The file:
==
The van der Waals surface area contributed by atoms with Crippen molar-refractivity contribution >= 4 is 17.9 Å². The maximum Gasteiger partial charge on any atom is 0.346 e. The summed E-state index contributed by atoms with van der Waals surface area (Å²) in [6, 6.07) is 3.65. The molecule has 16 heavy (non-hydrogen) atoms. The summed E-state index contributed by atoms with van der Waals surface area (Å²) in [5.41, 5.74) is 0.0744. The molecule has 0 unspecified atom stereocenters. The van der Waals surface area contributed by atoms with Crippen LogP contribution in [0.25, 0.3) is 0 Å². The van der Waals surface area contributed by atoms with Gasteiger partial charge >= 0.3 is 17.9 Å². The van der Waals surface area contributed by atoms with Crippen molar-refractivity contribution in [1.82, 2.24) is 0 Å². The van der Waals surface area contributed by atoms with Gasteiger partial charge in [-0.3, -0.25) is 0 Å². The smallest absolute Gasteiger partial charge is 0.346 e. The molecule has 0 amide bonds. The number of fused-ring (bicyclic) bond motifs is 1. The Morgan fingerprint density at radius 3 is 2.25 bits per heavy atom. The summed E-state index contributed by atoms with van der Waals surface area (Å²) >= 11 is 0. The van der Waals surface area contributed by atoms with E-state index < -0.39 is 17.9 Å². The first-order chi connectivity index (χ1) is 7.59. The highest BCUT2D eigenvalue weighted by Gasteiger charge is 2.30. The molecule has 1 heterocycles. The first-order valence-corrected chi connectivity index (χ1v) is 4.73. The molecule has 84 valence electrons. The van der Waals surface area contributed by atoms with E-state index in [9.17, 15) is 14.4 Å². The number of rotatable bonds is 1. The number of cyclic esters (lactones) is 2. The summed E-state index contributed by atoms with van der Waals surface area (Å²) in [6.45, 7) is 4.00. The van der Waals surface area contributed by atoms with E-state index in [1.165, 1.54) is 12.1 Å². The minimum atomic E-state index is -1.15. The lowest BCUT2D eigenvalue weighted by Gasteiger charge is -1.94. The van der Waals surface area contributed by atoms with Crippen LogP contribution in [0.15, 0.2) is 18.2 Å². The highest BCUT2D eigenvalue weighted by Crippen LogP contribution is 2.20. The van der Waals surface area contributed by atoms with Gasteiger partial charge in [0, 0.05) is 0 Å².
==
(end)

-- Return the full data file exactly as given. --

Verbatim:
The van der Waals surface area contributed by atoms with Crippen molar-refractivity contribution >= 4 is 17.9 Å². The maximum Gasteiger partial charge on any atom is 0.346 e. The summed E-state index contributed by atoms with van der Waals surface area (Å²) in [6, 6.07) is 3.65. The molecule has 16 heavy (non-hydrogen) atoms. The summed E-state index contributed by atoms with van der Waals surface area (Å²) in [5.41, 5.74) is 0.0744. The molecule has 0 unspecified atom stereocenters. The van der Waals surface area contributed by atoms with Crippen LogP contribution in [0.25, 0.3) is 0 Å². The van der Waals surface area contributed by atoms with Gasteiger partial charge >= 0.3 is 17.9 Å². The van der Waals surface area contributed by atoms with Crippen molar-refractivity contribution in [1.82, 2.24) is 0 Å². The van der Waals surface area contributed by atoms with Gasteiger partial charge in [-0.3, -0.25) is 0 Å². The smallest absolute Gasteiger partial charge is 0.346 e. The molecule has 0 amide bonds. The number of fused-ring (bicyclic) bond motifs is 1. The Morgan fingerprint density at radius 3 is 2.25 bits per heavy atom. The summed E-state index contributed by atoms with van der Waals surface area (Å²) >= 11 is 0. The van der Waals surface area contributed by atoms with E-state index < -0.39 is 17.9 Å². The first-order chi connectivity index (χ1) is 7.59. The highest BCUT2D eigenvalue weighted by Gasteiger charge is 2.30. The molecule has 1 heterocycles. The first-order valence-corrected chi connectivity index (χ1v) is 4.73. The molecule has 84 valence electrons. The van der Waals surface area contributed by atoms with E-state index in [9.17, 15) is 14.4 Å². The number of rotatable bonds is 1. The number of cyclic esters (lactones) is 2. The summed E-state index contributed by atoms with van der Waals surface area (Å²) in [6.45, 7) is 4.00. The van der Waals surface area contributed by atoms with E-state index in [1.165, 1.54) is 12.1 Å². The minimum atomic E-state index is -1.15. The lowest BCUT2D eigenvalue weighted by Gasteiger charge is -1.94. The van der Waals surface area contributed by atoms with Crippen LogP contribution in [0.15, 0.2) is 18.2 Å². The highest BCUT2D eigenvalue weighted by Crippen LogP contribution is 2.20. The van der Waals surface area contributed by atoms with Gasteiger partial charge in [0, 0.05) is 0 Å².